Traveller (Tales to Astound) TRAVELLER: Out of the Box-The Skill System (which I don’t think is a Skill System) — “Sometimes we view the Classic Traveller rules through the lens of game design that came after it. In doing so, I think we do the game a disservice. We judge it for failing to work the way other games work, when in fact the game works very well to do what it was deigned to do, to play the way it was designed to be played.”

Game Design (Gaming Ballistic) Heretic DnD5: Hit, Miss, Armor, Shield — “If I’m going to toss out the usual way of doing things, or modify it, I’d better have a care for what I’m replacing. To borrow a line that always stuck with me from grade school: ‘When we take away from a man his traditional way of life, his customs, his religion, we had better make certain to replace it with something of value’ (Robert Ruark).”

Magazines (Cirsova) Dunhams Destroys, Cirsova Builds — “I will pay triple what Dunhams Manor is offering for the opposite of what they’re asking for. Take the kind of story that Lovecraft, Merritt, Dunsany, Chambers or your other favorite pre-Derlethian weird writer would’ve told and tell it without any irony, any deconstruction, any tongue-in-cheek, any post-modern moralizing or mockery. Tell a good classic pulpy science fiction story with a twinge of existentialist horror via alien and isolating elements. Or take a heroic fantasy approach to the Mythos; tell a story of the naked apes struggling to survive in the world ruled by Elder Gods and Old Ones.”

Wargames (Board Game Geek) Ethics of Wargames — “This is the dumbest thread I’ve ever seen. Bar none. Why spend so much intellectual energy on a forum that is so silly? I’ll play any wargame of any type. It is just a game….tell the witless, spineless jellyfish who would call this hobby in any way immoral to go pound sand. It is just paper and cardboard. Do we need a safe space for the uber sheltered we have raised to participate in our ‘brutal’ hobby?”

Wargames (PAXsims) Thiele: Marines ought to play more games! — “When played against an opponent, wargames allow participants to experience conflict with a hostile, independent will. In order to win, Marines will be forced to think constantly about the enemy, how they can thwart the enemy’s plans, and how they can accomplish their own. Marines will also learn to remain flexible in their approach. Well-balanced games will force players to be creative and resourceful, maximizing any advantage—no matter how slight—in order to win.”

RPGs (Reviews from R’lyeh) Retrospective: Starstone — “Starstone: a Medieval Fantasy Campaign is a low fantasy campaign, with a certain sense of desperation and an underlying mood of fear that together prefigures the ‘Grim and Perilous Adventure’ of Games Workshop’s Warhammer Fantasy Roleplay five years later… It certainly has that RPG’s same emphasis on investigation and interaction over combat—though there is plenty of scope for the latter—even if the DM will need to work a little harder to extract such an emphasis from the book’s dense text. Whilst its handicaps mean that it is not quite perfect, Starstone: a Medieval Fantasy Campaign is a classic mini-campaign, rich in gaming potential, and unfinished as its plots are, rife with possibilities for the Dunegon Master to expand.”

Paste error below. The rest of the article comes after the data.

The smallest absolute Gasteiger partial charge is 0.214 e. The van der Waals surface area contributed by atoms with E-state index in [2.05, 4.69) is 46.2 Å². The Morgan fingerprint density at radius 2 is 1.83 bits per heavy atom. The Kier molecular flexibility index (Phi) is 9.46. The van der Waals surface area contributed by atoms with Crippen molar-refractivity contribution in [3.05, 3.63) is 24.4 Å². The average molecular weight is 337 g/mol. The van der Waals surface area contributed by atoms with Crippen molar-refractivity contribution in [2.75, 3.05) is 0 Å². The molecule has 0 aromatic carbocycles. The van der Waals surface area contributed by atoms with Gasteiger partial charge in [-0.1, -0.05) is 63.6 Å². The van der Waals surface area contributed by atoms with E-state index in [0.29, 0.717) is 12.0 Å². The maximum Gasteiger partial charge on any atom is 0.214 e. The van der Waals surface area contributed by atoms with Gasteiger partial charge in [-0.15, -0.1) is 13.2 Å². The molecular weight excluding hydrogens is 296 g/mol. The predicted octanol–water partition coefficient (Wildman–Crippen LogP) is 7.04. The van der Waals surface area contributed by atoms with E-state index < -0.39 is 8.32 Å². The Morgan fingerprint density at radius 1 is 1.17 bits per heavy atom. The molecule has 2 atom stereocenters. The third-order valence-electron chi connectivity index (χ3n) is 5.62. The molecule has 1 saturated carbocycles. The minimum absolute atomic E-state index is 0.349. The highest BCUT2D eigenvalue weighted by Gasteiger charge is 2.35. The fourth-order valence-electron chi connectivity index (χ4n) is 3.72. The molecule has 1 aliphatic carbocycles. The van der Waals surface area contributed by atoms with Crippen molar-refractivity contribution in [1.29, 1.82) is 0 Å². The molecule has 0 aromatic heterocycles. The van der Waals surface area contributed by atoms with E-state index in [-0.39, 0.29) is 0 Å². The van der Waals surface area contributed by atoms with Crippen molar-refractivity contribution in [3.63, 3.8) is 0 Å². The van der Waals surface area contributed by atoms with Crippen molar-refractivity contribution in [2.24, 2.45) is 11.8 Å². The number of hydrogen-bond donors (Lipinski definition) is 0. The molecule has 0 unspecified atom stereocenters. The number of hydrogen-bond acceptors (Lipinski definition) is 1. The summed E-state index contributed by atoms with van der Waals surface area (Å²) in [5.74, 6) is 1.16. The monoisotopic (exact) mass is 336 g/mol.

D&D (Zenopus Archives) The d6 HD OD&D Thief — “Most notably, the Great Plains Thief uses the original d6 system for hit dice, where all classes use d6s. For the thief this means 1d6 at level 1, 1d6+1 HD at level 2, 2d6 at level 3, etc. This really gives this version a ‘LBB’ feel. Greyhawk only presents thieves using the ‘alternate hit dice’ where they get a d4 hit dice per level.”

8 Comments
  • CharlieBaud says:

    So “tradition-defying genius” is code for “prototypical feminist slut”. Got it. I find that whenever someone is lauded for breaking” gender-norms”, they usually make the world a little worse.

    • Alex says:

      Strikes me as more of a return to tradition; though very stylized, the works in question are highly reminiscent of Roman erotic art from antiquity and classical grotesque. What makes it uncomfortable and subversive is the reminder that there was no mythical golden age of purity and virtue.

  • Craig N. says:

    How did you happen to run into Tom Simon’s old Shannara review? (I’m not complaining — Tom’s fan writing ought to be much better known — but I’m curious how it came to your attention in with all the recent links.)

    • Jeffro says:

      Scholar-at-Arms pointed me at them in the past week. My Appendix N series is an exploration of what sff was like before the disruptive changes in publishing that began in 1977– and Simon explains what’s wrong with what came after well enough that I don’t have to try. The guy is brilliant.

  • Blue SFF Reader says:

    Virgil Finlay art for the win!

  • Carrington Dixon says:

    Does the Finlay picture of the Snake Mother relate to something in the post? Or is it there just because its Virgil Finlay?

    Either way, I like it.

    • Jeffro says:

      It is an example of “imagination and wonder”, something to contrast with (for example) Captain Phasma whose chief quality is that she is an unfeminine woman in a traditionally masculine role.

      Also… it’s Virgil Finlay!